U.S. bishops to hold seven days of intense prayer, sacrifice in reparation for sins, cover-ups

DETROIT — As the United States bishops prepare to gather in Baltimore later this week to make critical decisions related to the sexual abuse crisis, they will first turn their eyes to the Lord in an intense period of prayer and fasting for the victims of the crisis, and for the reparation of heinous sins committed by some of the Church’s pastors.

In a letter to faithful in the Archdiocese of Detroit, Archbishop Allen H. Vigneron said he will be joining his brother bishops in the seven-day period of fasting, prayer and discernment leading up to the U.S. Conference of Catholic Bishops’ semi-annual general assembly Nov. 12-14.

“With my brother bishops across the nation, I will be dedicating myself to seven days of intensified prayer and fasting, from Monday, Nov. 5, through Sunday, Nov. 11,” Archbishop Vigneron said. “The intentions for this period of prayer and sacrifice are three-fold: For the healing and support of all victims of clergy sexual abuse; for the conversion and just punishment of perpetrators and concealers of sexual abuse; and for the strength of the bishops to be holy shepherds in protecting and leading our sheep from all harm.”

On Nov. 12, the first day of the bishops’ three-day assembly, bishops will spend the entire day in prayer, including Mass in an on-site chapel following opening addresses from Galveston-Houston Cardinal Daniel DiNardo, president of the USCCB, and Archbishop Christophe Pierre, apostolic nuncio.

Archbishop Vigneron, who serves as secretary of the bishops’ body and as a member of the USCCB’s high-ranking Administrative Committee, said Catholics who feel called to do so may join the bishops in praying for the intentions of the period of fasting and reparation.

“I would also be grateful for any prayers for me and my brother bishops during our general assembly, that we may follow the guidance of the Holy Spirit in responding to the tragedy of clergy sexual abuse in the Church,” Archbishop Vigneron said.

“In sending you this letter, these words of St. Paul come to mind: ‘Bear one another’s burdens, and so you will fulfill the law of Christ’ (Gal 6:20),” the archbishop continued. “It is my solemn duty as Archbishop to assume in prayer the burdens of our wounded Church. Thank you for your willingness to consider praying with me and for me as I join my brother bishops in this nationwide effort of prayer and reparation. Please be assured of my prayers for you, as well.”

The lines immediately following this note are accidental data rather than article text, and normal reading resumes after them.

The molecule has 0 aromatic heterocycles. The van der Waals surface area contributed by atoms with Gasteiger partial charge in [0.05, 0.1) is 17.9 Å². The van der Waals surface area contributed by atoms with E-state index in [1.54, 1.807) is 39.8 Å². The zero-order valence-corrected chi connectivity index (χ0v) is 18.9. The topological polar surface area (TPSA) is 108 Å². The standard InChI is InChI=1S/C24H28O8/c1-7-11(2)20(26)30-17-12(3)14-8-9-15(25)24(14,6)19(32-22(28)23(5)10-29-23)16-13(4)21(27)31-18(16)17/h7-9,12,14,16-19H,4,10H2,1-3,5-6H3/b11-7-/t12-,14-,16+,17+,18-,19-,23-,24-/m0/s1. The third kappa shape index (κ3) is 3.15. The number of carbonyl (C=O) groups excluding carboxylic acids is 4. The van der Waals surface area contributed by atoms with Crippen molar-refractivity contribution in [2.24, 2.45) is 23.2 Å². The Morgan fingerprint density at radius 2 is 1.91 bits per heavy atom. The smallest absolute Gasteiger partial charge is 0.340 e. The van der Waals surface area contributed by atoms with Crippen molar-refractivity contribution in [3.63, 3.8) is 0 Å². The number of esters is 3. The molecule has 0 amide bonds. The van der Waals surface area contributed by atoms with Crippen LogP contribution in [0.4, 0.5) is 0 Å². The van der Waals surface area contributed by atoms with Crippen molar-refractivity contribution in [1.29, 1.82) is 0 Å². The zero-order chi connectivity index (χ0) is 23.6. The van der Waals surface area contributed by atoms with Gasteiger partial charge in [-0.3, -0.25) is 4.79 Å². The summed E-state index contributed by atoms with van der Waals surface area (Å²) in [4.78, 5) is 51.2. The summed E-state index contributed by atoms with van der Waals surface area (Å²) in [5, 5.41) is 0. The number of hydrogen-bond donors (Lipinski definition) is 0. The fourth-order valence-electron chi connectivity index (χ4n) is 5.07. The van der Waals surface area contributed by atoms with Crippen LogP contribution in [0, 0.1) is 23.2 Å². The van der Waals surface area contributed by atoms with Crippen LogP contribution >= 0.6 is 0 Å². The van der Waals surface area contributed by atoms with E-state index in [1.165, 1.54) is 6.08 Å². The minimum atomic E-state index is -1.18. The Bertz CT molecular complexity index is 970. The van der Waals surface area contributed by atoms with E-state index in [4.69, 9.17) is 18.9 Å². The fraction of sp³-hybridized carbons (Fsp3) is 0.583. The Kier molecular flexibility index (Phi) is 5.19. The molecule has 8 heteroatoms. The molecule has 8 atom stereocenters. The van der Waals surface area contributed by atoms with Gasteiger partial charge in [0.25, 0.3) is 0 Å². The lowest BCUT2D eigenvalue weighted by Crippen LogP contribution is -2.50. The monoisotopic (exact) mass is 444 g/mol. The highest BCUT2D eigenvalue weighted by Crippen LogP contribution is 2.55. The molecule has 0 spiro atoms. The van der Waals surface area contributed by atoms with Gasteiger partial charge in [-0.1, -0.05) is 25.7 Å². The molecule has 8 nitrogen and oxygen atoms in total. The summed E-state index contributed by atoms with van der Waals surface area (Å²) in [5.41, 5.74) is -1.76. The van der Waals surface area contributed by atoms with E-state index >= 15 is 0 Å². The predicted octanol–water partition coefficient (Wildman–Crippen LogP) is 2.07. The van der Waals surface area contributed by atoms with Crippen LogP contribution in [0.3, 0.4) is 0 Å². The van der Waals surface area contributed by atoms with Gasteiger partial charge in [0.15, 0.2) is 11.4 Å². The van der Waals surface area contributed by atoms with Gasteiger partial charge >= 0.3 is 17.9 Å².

During their business sessions, the U.S. bishops will discuss and vote on a series on concrete measures to respond to the abuse, including those approved for their agenda at the September meeting of the Administrative Committee, which is the conference’s highest authority outside the full body of bishops.

Actions approved by the committee Sept. 19 and to be voted on include approving the establishment of a third-party confidential reporting system for claims of any abuse by bishops.

Committee members also instructed the bishops' Committee on Canonical Affairs and Church Governance to develop proposals for policies addressing restrictions on bishops who were removed or resigned because of allegations of abuse of minors or adults.

They also initiated the process of developing a code of conduct for bishops regarding sexual misconduct with a minor or adult or "negligence in the exercise of his office related to such cases."

In Baltimore, the bishops also will hear reports from the National Advisory Council and National Review Board.

Catholic News Service contributed to this report.